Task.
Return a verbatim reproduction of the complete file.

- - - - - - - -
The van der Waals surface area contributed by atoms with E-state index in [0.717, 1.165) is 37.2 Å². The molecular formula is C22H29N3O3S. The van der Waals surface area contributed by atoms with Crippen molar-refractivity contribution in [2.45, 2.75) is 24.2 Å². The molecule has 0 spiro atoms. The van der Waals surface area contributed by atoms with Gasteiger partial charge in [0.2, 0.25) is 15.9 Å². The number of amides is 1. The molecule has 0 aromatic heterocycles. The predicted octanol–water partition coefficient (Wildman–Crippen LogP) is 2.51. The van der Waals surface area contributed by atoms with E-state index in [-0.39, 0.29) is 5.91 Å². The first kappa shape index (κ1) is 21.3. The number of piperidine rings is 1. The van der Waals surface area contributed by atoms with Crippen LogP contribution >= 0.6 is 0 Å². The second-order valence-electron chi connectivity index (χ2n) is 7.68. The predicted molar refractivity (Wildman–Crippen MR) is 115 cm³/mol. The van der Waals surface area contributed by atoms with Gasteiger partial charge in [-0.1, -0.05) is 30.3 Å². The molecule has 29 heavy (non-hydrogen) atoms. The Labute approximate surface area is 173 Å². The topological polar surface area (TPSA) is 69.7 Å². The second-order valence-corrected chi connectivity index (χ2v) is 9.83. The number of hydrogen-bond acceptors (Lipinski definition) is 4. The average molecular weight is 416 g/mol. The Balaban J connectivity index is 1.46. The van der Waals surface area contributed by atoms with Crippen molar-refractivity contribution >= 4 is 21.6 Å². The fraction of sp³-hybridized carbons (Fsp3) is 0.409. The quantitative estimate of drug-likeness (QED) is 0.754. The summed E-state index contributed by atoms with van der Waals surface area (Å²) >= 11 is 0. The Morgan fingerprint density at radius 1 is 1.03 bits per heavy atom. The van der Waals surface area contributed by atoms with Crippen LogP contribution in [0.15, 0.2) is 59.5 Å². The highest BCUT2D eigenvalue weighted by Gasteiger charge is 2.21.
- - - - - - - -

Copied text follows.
The van der Waals surface area contributed by atoms with E-state index in [0.717, 1.165) is 37.2 Å². The molecular formula is C22H29N3O3S. The van der Waals surface area contributed by atoms with Crippen molar-refractivity contribution in [2.45, 2.75) is 24.2 Å². The molecule has 0 spiro atoms. The van der Waals surface area contributed by atoms with Gasteiger partial charge in [0.2, 0.25) is 15.9 Å². The number of amides is 1. The molecule has 0 aromatic heterocycles. The predicted octanol–water partition coefficient (Wildman–Crippen LogP) is 2.51. The van der Waals surface area contributed by atoms with E-state index in [-0.39, 0.29) is 5.91 Å². The first kappa shape index (κ1) is 21.3. The number of piperidine rings is 1. The van der Waals surface area contributed by atoms with Crippen LogP contribution >= 0.6 is 0 Å². The second-order valence-electron chi connectivity index (χ2n) is 7.68. The predicted molar refractivity (Wildman–Crippen MR) is 115 cm³/mol. The van der Waals surface area contributed by atoms with Gasteiger partial charge in [-0.1, -0.05) is 30.3 Å². The molecule has 29 heavy (non-hydrogen) atoms. The Labute approximate surface area is 173 Å². The topological polar surface area (TPSA) is 69.7 Å². The second-order valence-corrected chi connectivity index (χ2v) is 9.83. The number of hydrogen-bond acceptors (Lipinski definition) is 4. The average molecular weight is 416 g/mol. The Balaban J connectivity index is 1.46. The van der Waals surface area contributed by atoms with Crippen molar-refractivity contribution >= 4 is 21.6 Å². The fraction of sp³-hybridized carbons (Fsp3) is 0.409. The quantitative estimate of drug-likeness (QED) is 0.754. The summed E-state index contributed by atoms with van der Waals surface area (Å²) >= 11 is 0. The Morgan fingerprint density at radius 1 is 1.03 bits per heavy atom. The van der Waals surface area contributed by atoms with Crippen LogP contribution in [0.15, 0.2) is 59.5 Å². The highest BCUT2D eigenvalue weighted by Gasteiger charge is 2.21.